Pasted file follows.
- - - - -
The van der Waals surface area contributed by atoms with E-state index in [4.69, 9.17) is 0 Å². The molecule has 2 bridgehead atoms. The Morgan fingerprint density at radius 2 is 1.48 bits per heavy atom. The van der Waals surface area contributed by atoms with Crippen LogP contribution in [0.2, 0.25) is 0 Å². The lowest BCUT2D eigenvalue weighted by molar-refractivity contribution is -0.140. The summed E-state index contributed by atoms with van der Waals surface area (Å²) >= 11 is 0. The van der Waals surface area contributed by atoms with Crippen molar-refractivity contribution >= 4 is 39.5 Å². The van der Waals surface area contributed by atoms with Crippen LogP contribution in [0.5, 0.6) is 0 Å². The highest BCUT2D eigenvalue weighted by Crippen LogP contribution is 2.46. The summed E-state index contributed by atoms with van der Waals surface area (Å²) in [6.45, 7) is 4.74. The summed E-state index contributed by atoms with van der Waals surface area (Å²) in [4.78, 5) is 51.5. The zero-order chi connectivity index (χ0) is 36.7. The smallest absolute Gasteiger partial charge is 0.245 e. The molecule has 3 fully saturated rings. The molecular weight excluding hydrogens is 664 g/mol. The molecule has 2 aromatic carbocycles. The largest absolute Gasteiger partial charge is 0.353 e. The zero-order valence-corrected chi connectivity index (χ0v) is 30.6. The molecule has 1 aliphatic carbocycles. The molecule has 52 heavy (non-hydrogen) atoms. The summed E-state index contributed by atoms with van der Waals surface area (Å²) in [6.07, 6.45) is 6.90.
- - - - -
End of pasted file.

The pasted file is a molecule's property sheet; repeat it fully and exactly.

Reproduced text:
The van der Waals surface area contributed by atoms with E-state index in [4.69, 9.17) is 0 Å². The molecule has 2 bridgehead atoms. The Morgan fingerprint density at radius 2 is 1.48 bits per heavy atom. The van der Waals surface area contributed by atoms with Crippen LogP contribution in [0.2, 0.25) is 0 Å². The lowest BCUT2D eigenvalue weighted by molar-refractivity contribution is -0.140. The summed E-state index contributed by atoms with van der Waals surface area (Å²) >= 11 is 0. The van der Waals surface area contributed by atoms with Crippen molar-refractivity contribution >= 4 is 39.5 Å². The van der Waals surface area contributed by atoms with Crippen LogP contribution in [0.5, 0.6) is 0 Å². The highest BCUT2D eigenvalue weighted by Crippen LogP contribution is 2.46. The summed E-state index contributed by atoms with van der Waals surface area (Å²) in [6.45, 7) is 4.74. The summed E-state index contributed by atoms with van der Waals surface area (Å²) in [4.78, 5) is 51.5. The zero-order chi connectivity index (χ0) is 36.7. The smallest absolute Gasteiger partial charge is 0.245 e. The molecule has 3 fully saturated rings. The molecular weight excluding hydrogens is 664 g/mol. The molecule has 2 aromatic carbocycles. The largest absolute Gasteiger partial charge is 0.353 e. The zero-order valence-corrected chi connectivity index (χ0v) is 30.6. The molecule has 1 aliphatic carbocycles. The molecule has 52 heavy (non-hydrogen) atoms. The summed E-state index contributed by atoms with van der Waals surface area (Å²) in [6.07, 6.45) is 6.90.